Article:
The script for Cops and Robbers was written in three weeks. He showed up at a high school theater teacher’s door and performed the show in her living room on the spot. He’s since performed it for prison inmates and students and cops and highbrow audiences all around the Bay Area.

[youtube http://www.youtube.com/watch?v=MapFo4vc0Dc&w=560&h=315]

To see the play is to understand why Ferreira was nervous about the reactions he’d get. He doesn’t rely on the tropes that put white-guilt liberals at ease, he won’t demonize cops alongside the radicals, and he’s unflinching about the horrors committed by gang members. Ferreira privileges true complexity over false-but-coherent propaganda. The story is not contrived in the service of politics, but politics follow self-evidently from a story that originates in such a lucid, unthinking familiarity with the cycle of violence.

“I believe things can change,” says Ferreira, “We need more of our resources devoted to stemming criminogenic factors and we’re doing that.” To hear more about the community-based security programs devised by the Youth and Family Services Bureau  of the Sheriff’s Office and other nonprofits in Oakland, you can attend the talk-back series after each performance of Cops and Robbers. You’ll want to stick around after the show for this. It will help.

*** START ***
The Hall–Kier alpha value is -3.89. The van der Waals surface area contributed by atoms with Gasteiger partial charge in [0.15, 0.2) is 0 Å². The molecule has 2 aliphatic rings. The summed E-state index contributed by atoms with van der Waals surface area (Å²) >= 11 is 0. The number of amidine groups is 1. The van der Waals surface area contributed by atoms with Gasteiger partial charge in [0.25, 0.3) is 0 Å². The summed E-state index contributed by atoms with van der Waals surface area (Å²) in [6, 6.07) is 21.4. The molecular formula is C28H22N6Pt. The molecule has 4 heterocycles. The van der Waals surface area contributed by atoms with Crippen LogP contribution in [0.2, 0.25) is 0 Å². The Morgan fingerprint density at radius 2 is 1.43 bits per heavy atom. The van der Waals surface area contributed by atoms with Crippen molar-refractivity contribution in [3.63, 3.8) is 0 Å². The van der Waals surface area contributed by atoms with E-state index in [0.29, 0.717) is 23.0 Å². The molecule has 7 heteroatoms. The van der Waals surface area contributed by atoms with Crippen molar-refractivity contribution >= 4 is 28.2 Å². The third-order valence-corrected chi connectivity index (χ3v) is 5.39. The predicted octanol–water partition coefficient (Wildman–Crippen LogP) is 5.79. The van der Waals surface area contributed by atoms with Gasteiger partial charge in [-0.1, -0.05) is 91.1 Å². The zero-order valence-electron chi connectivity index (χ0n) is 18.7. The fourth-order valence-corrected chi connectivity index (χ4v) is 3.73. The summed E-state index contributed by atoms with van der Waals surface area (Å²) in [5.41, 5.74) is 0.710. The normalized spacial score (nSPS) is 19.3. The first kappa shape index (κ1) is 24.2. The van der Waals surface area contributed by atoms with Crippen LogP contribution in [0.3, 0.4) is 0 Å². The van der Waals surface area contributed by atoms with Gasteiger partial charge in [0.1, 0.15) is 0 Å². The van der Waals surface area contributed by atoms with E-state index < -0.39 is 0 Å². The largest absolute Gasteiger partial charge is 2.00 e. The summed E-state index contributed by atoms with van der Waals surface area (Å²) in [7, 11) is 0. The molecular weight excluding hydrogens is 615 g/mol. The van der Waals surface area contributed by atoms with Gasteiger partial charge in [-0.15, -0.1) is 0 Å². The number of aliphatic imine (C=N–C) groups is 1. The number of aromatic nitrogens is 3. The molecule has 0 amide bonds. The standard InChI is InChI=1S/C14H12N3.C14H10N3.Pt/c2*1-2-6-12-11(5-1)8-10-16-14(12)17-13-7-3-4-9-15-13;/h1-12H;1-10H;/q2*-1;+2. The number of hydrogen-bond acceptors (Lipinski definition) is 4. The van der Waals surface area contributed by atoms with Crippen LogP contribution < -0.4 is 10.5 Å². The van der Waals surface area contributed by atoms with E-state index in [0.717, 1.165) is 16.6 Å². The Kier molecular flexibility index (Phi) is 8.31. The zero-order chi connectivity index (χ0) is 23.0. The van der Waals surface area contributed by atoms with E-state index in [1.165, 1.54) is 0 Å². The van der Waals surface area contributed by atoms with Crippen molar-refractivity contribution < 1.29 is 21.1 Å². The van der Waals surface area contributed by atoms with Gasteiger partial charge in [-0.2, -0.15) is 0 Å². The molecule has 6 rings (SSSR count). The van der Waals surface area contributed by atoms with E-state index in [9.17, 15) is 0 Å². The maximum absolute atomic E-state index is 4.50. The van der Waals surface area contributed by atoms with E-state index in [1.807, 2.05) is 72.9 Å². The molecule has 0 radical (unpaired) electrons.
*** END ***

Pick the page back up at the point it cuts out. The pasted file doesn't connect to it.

Cops and Robbers, a one-man show
August 16 – September 13
The Marsh Berkeley Arts Center
2120 Allston Way
Tickets: $20 – $35
(510) 841-1903
themarsh.org

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2 Responses

  1. Justin Alan Ryan

    I’m honestly really intruiged by this and may go to catch it, but I am also really concerned at the course of thought. It’s one thing to hear stories that make it difficult to vilify the police force, esp the individuals, many of whom are hard working and have personal views and attitudes with at least a dash of sanity.

    While I strongly agree that, as Jinho says, “By the time a child is old enough to be arrested, there are all these other institutions that have failed him”, a chronic problem I see in Oakland politics is the drive to spend money on a police force that has never been successful, while defunding education and other important programs. I don’t want to assume how he feels about this, but I certainly wouldn’t be very interested in the views of a person who can’t see that simple truth.

    Oakland and the east bay in general are continually pouring money into law enforcement strategies that don’t work and putting almost no energy into trying to create alternatives to a life of crime that is always there to say, “Hey, feeling hopeless? Here’s an easy way out.”

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  2. OaklandNative

    I might see the play. I don’t see his position (as stated in this interview) as being confusing or controversial. I know many, if not most, African Americans who agree with him.

    The problem is stating this in mainstream media. Many of them will take such statements out of context and vilify African Americans in general. This starts a cycle.

    Reply